This week at Davis research station, we welcomed our first guests in 8 months. A Basler BT-67 with 3 crew made the 23,000km journey from Canada to South America, then across to the Antarctic continent where it hopped from station to station.
First stop was Rothera station (UK) where ski skids were fitted to allow the aircraft to land on ice runways. Next stop was Amundsen Scott station (US) where the crew rested and refuelled before finally touching down on the impeccably groomed sea ice ski way prepared by the Davis diesos.
The Basler is inbound for Casey station this week where it will collect the first load of summer expeditioners bound for Davis — a small advance party of 11, ahead of our resupply/retrieval vessel RSV Aurora Australis which is due to arrive around 9 November with another 83 expeditioners – all to support what will be another busy summer season at Davis.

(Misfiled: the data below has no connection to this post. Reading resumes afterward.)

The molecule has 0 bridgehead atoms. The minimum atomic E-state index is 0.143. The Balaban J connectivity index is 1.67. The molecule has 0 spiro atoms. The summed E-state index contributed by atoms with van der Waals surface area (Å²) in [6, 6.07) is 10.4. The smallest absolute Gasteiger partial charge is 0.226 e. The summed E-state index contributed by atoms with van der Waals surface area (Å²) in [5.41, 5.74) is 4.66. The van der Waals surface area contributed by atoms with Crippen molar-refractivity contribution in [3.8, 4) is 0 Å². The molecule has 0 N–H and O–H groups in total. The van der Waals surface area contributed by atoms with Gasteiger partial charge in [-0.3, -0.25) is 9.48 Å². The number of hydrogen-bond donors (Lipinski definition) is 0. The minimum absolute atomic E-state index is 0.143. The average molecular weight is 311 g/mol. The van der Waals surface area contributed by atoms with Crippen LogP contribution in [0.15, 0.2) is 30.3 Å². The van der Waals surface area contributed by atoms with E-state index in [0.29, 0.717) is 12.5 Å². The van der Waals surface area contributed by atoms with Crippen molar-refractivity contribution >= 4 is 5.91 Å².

Some info on the ever-reliable Basler BT-67
The Basler BT-67 is a utility aircraft produced by Basler Turbo Conversions. It is a remanufactured and modified Douglas DC-3. The conversion includes fitting the airframe with new Pratt & Whitney Canada PT6A-67R turboprop engines, lengthening the fuselage, strengthening the airframe, upgrading the avionics, and making modifications to the wings’ leading edges and wing tips.
Its configuration makes the Basler suitable for general Antarctic operations, while the payload/range characteristics make it suitable for the long distances between our Antarctic stations.
Basler BT-67 specifications:
- Ski-equipped twin turboprop, STOL retractable wheeled ski equipped undercarriage Aircraft with a side entry cargo door (2130mm x 1420mm)
- Maximum speed: 195 knots (on skis)
- Maximum range: 950 nautical miles standard, 2140nm. long range fuel
- Fuel capacity: 2865 litres standard, 5871 litres long range tanks
- Passengers: up to 18+ expeditioners